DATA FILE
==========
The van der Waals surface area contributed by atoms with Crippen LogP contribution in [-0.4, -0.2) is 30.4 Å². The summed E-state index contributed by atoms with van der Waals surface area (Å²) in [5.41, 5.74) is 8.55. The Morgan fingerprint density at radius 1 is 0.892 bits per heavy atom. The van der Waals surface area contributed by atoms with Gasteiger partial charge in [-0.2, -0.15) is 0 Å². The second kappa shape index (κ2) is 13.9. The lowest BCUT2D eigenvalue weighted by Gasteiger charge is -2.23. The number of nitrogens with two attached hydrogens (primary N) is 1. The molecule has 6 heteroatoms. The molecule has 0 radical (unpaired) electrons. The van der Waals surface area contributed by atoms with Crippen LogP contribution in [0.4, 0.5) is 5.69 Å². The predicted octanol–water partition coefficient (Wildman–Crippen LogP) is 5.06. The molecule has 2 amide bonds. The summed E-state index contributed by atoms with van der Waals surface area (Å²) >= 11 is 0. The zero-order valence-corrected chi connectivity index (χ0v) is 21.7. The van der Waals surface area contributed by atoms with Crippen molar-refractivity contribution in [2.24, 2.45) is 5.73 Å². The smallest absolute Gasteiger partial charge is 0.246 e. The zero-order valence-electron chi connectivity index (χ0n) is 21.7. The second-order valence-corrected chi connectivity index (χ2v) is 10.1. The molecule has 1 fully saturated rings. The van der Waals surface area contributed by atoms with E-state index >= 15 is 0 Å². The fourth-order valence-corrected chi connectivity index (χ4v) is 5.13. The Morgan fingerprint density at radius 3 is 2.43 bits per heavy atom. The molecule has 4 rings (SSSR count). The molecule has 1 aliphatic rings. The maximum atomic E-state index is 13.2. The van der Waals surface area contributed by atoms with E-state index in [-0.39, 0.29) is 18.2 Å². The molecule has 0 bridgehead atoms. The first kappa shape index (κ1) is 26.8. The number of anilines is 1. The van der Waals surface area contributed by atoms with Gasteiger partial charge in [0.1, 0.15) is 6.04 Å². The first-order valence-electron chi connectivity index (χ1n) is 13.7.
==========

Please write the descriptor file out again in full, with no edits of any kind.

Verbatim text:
The van der Waals surface area contributed by atoms with Crippen LogP contribution in [-0.4, -0.2) is 30.4 Å². The summed E-state index contributed by atoms with van der Waals surface area (Å²) in [5.41, 5.74) is 8.55. The Morgan fingerprint density at radius 1 is 0.892 bits per heavy atom. The van der Waals surface area contributed by atoms with Gasteiger partial charge in [-0.2, -0.15) is 0 Å². The second kappa shape index (κ2) is 13.9. The lowest BCUT2D eigenvalue weighted by Gasteiger charge is -2.23. The number of nitrogens with two attached hydrogens (primary N) is 1. The molecule has 6 heteroatoms. The molecule has 0 radical (unpaired) electrons. The van der Waals surface area contributed by atoms with Crippen LogP contribution in [0.4, 0.5) is 5.69 Å². The predicted octanol–water partition coefficient (Wildman–Crippen LogP) is 5.06. The molecule has 2 amide bonds. The summed E-state index contributed by atoms with van der Waals surface area (Å²) >= 11 is 0. The zero-order valence-corrected chi connectivity index (χ0v) is 21.7. The van der Waals surface area contributed by atoms with Crippen molar-refractivity contribution in [2.24, 2.45) is 5.73 Å². The smallest absolute Gasteiger partial charge is 0.246 e. The zero-order valence-electron chi connectivity index (χ0n) is 21.7. The second-order valence-corrected chi connectivity index (χ2v) is 10.1. The molecule has 1 fully saturated rings. The van der Waals surface area contributed by atoms with E-state index >= 15 is 0 Å². The fourth-order valence-corrected chi connectivity index (χ4v) is 5.13. The Morgan fingerprint density at radius 3 is 2.43 bits per heavy atom. The molecule has 4 rings (SSSR count). The molecule has 1 aliphatic rings. The maximum atomic E-state index is 13.2. The van der Waals surface area contributed by atoms with E-state index in [-0.39, 0.29) is 18.2 Å². The molecule has 0 bridgehead atoms. The first kappa shape index (κ1) is 26.8. The number of anilines is 1. The van der Waals surface area contributed by atoms with Gasteiger partial charge in [0.1, 0.15) is 6.04 Å². The first-order valence-electron chi connectivity index (χ1n) is 13.7.